The well-stocked Sabor a España specializes in caramelized nuts, brittles, marzipan, nougats and orange blossom-flavored honey. Speaking of food, in Plaza de la Constitución, treat yourself to an exquisite meal of Basque cuisine at El Mirlo Blanco Restaurant.

Benalmádena is home to Europe’s largest Buddhist temple. (Shutterstock)

I mentioned Benahavís, a tranquil town founded by Arabs many centuries ago. It’s a great choice for a short getaway, where you will be especially well taken care of at the rustic, intimate Amanhavis Hotel and Restaurant.

This earthy-toned boutique hotel provides nine themed rooms designed with Andalusian history in mind. There is a distinct Arabian touch in Amanhavis’ spaces: one chamber is named after Granada’s last sultan, Boabdil; a mural in the swimming pool area depicts a desert scene; and an ancient Moorish tower can be spotted from the terrace.

Last but not least, take a road trip to the town of Benalmádena — surprisingly home to Europe’s largest Buddhist temple. Erected in 2003, the interior of the Benalmádena Stupa portrays scenes of the life and enlightenment of Buddha. Its exterior view is striking, overlooking the breathtaking vastness of the Costa del Sol, where land meets sea.

Kim Kardashian West can’t get enough of this part-Arab designer

Updated 01 December 2020

Kim Kardashian West can’t get enough of this part-Arab designer

DUBAI: Kim Kardashian West loves her some Amina Muaddi heels. 

Whether she’s sporting the brand’s Lupita sandals for an at-home photo shoot or celebrating hitting 190 million followers on Instagram wearing the Holli slingbacks, the “Keeping Up With the Kardashians” star often champions pieces from the Jordanian-Romanian footwear designer.

This week, the reality television star and entrepreneur was recently spotted wearing a design from the Paris-based brand yet again. 

Kardashian West posted a series of snaps on Instagram  in which she’s wearing a bold outfit — complete with glistening blue, leather trousers and a fitted turtleneck top — which she accessorized with a pair of Muaddi’s in-demand heels.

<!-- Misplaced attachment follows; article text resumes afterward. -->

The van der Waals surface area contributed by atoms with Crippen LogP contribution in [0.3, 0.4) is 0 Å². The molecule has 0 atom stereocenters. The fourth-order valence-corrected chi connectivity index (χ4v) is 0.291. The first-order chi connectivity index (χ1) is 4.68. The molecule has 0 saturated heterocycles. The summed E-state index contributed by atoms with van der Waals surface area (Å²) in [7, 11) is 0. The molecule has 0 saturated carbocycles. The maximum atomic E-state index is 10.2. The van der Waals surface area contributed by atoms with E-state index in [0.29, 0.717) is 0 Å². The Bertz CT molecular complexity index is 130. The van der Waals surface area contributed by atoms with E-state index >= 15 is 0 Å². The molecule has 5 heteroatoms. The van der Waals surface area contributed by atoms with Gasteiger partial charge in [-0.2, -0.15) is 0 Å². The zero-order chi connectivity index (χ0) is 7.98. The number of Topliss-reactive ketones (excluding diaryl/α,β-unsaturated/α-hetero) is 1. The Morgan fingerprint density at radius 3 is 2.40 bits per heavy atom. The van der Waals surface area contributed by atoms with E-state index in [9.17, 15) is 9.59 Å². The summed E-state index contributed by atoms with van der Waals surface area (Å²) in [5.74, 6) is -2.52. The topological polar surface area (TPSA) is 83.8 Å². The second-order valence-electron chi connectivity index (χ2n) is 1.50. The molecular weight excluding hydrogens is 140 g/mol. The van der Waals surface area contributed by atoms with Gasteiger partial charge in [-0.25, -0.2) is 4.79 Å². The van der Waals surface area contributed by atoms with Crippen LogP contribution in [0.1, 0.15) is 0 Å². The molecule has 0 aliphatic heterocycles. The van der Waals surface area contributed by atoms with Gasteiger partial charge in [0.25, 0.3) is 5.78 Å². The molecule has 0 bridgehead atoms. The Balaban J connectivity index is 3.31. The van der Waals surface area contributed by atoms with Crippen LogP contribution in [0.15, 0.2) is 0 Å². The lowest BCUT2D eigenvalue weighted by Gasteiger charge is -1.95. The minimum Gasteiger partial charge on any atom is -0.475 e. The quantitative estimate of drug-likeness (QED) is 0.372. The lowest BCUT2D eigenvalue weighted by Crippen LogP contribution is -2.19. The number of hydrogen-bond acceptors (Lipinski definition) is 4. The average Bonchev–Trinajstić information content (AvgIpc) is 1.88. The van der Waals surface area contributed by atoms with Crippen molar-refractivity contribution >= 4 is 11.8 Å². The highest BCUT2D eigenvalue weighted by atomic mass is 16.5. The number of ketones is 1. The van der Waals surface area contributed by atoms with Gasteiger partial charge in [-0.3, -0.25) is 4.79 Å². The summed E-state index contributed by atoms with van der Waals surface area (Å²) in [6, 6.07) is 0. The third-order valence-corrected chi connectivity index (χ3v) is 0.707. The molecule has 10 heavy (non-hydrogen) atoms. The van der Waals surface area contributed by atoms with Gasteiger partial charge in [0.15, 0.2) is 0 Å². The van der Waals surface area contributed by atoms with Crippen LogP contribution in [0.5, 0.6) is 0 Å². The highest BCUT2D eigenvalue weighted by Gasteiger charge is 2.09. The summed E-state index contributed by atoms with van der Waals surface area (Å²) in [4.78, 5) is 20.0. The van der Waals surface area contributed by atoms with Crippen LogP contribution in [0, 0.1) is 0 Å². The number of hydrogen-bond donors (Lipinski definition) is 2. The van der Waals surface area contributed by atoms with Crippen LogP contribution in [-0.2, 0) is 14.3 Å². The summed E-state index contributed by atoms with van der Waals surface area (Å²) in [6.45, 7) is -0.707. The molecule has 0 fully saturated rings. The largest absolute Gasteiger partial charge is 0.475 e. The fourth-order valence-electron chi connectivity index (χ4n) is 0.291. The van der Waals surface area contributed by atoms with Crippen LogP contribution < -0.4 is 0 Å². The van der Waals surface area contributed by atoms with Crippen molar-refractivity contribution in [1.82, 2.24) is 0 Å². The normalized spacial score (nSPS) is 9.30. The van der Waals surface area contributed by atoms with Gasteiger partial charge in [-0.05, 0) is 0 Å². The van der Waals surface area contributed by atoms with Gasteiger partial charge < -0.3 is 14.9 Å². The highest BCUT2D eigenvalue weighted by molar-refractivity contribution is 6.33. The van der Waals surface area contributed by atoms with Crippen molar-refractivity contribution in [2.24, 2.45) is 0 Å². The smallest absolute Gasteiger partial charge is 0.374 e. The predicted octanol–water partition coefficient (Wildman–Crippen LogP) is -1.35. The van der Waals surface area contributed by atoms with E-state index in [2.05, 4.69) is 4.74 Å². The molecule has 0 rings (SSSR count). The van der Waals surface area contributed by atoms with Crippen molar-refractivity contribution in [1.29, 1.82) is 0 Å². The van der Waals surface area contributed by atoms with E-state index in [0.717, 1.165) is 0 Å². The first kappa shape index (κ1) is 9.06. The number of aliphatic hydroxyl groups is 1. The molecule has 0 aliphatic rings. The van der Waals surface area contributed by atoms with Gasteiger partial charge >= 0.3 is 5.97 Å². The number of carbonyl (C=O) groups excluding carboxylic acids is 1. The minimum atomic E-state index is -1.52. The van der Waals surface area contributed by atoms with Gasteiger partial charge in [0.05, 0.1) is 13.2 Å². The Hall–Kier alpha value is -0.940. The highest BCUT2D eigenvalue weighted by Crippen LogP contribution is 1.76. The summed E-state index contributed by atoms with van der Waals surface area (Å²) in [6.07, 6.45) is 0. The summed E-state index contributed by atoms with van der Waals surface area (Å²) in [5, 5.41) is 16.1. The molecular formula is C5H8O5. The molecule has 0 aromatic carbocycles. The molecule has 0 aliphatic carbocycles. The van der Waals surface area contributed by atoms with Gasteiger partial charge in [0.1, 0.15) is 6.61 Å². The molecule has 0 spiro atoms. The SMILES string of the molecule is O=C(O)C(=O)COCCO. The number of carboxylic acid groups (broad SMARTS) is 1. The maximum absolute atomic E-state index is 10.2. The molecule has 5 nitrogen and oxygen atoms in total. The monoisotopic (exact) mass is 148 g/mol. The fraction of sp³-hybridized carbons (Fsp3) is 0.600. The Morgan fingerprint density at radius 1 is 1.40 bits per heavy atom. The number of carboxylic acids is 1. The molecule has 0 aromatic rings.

The heels she picked out were the Jordanian-Romanian designer’s Begum glass pumps in blue, featuring a starburst buckle detail on the shoe’s vamp and the brand’s signature flared heel. 

Kardashian West championed theItaly-made brand just a couple of weeks after Muaddi made her foray into handbags and jewelry. The designer unveiled two entirely new creations, a satin handbag and crystal-embellished earrings alongside her Fall 2020 collection of shoes.

 The celebrity-loved footwear designer first announced the news that she would be expanding her footwear empire with a range of handbags titled Aminis in September via a series of images of the new bags being manufactured.

Muaddi’s cult brand has garnered a loyal following of famous fans, including Dua Lipa, Gigi Hadid, Kylie Jenner, Kendall Jenner and Hailey Baldwin Bieber among many others.

Her most famous collaboration to date is the limited-edition footwear capsule collection with multi-hyphenate superstar Rihanna’s Fenty, which dropped in July. 

The 34-year-old recently dropped her second footwear collection with Fenty following the sellout success of the first Amina Muaddi x Fenty line.

The partnership is set to be honored as Collaborator of the Year at the upcoming 34th edition of the FN Achievement Awards, which is set to go virtual on Dec. 8. 

Previous recipients of the Collaborator of the Year honor at the annual FN Achievement Awards – often called the “Shoe Oscars” – have included Tommy Hilfiger and Kith’s Ronnie Fieg.